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Giving advice

Module by: Siyavula Uploaders. E-mail the author

ENGLISH HOME LANGUAGE

Grade 7

Module 15

GIVING ADVICE

Figure 1
Figure 1 (Picture 1.png)

What advice would you give to a friend who …

Figure 2
Figure 2 (Picture 2.png)
Figure 3
Figure 3 (Picture 3.png)

When giving advice, take care to _______________

and not to _________

Figure 4
Figure 4 (Picture 4.png)
Table 1
Checklist
Advice constructive  
Tone friendly  
Paragraphed  
(own criteria)  
(own criteria)  
Figure 5
Figure 5 (Picture 6.png)

Most parents welcome the interest shown by loving grandparents in their offspring.

However, when 15-year-old Edmund Emil Kemper was invited to spend a weekend with the old folks in August 1964 in California, his mother told them, “Don’t bother. The boy’s a real weirdo!” But his grandparents insisted and Edmund duly appeared.

On August 27, Ed phoned his mom to report on his holiday. It had not gone well. Standing with a still warm shotgun in his hands he told his mom, “I just wondered how it would feel to shoot Grandma.” Kemper was jailed for 5 years.

In 1973 Ed made another call. It was to the local police department. “I think I should give myself up …” he announced, and then listed sadism, cannibalism, murder, mutilation and other ghastly activities of which he was guilty. In particular he had used a hammer to finish off his own mother and a visiting friend after he had killed them with his own hands. Kemper continues to serve his life sentence.

Read the short extract well and then answer the questions below by only ticking or highlighting T for True or F for False in the grid provided.

  • The boy’s grandparents loved him dearly and invited him to spend the weekend with them in California.
  • Edmund Kemper turned 15 in 1973.
  • The mother warned his grandparents that he was a strange child.
  • He was still holding the shotgun because he had just returned from hunting buck when his mother called him by telephone.
  • Kemper was jailed for assaulting and injuring his grandfather.
  • In 1973 when Kemper gave himself to the police, he was a free man.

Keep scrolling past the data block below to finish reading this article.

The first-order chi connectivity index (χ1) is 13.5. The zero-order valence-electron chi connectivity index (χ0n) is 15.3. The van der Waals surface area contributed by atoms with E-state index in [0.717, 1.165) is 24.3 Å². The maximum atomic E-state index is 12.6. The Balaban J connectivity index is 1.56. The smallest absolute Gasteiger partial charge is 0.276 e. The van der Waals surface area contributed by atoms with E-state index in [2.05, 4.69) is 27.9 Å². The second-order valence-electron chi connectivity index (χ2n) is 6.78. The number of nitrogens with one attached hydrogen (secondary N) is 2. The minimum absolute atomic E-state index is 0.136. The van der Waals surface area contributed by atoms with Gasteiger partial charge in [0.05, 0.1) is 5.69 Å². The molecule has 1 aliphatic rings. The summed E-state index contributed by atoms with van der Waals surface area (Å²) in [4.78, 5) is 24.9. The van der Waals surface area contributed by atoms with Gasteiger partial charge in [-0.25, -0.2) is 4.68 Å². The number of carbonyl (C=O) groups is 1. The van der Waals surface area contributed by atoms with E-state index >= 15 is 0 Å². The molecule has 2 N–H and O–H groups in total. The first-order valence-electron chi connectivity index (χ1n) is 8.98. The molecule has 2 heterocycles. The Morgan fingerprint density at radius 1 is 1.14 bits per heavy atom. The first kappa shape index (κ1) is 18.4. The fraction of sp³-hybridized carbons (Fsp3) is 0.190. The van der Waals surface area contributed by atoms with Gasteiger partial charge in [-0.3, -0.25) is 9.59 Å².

• Kemper told the police that he was guilty of eating the flesh of his victims.
  • He also informed the police that he had tortured his victims.
  • He had shot and killed his mother and the postman.
  • Kemper was sentenced to death and is still awaiting his sentence to be carried out.

Mark the answers clearly:

Table 2
1. 2. 3. 4. 5. 6. 7. 8. 9. 10.
T T T T T T T T T T
F F F F F F F F F F
Table 3
LO 3.2  

TEEN WORDS (association)

  1. List 10 words with which you, being a teenager, associate (e.g. pimples; daydream; moods)
  2. Use a dictionary to find the correct, yet brief, meanings of these words.
Table 4
  WORD DEFINITION
1.    
2.    
3.    
4.    
5.    
6.    
7.    
8.    
9.    
10.    
  1. Design a crossword puzzle, using these words as the answers and their definitions as the clues.
  2. Use the grid provided, and shade the unused blocks.
Table 5
                                       
                                       
                                       
                                       
                                       
                                       
                                       
                                       
                                       
Table 6
LO 6.1.2  
LO 6.1.3  

IT COULD HAPPEN TO ME . . .

Test your reading skills

Carefully read this extract taken from It can’t happen to me, by Adele Searll. This extract is a shortened and slightly adapted version of Greg’s case history, pages 20 – 22 in the book.

When Greg turned 14, his mother met and married her fourth husband, Peter. Shortly afterwards, the family was relocated to Cape Town from Durban and Greg was sent to a local high school. This was where he came into contact with dagga for the first time.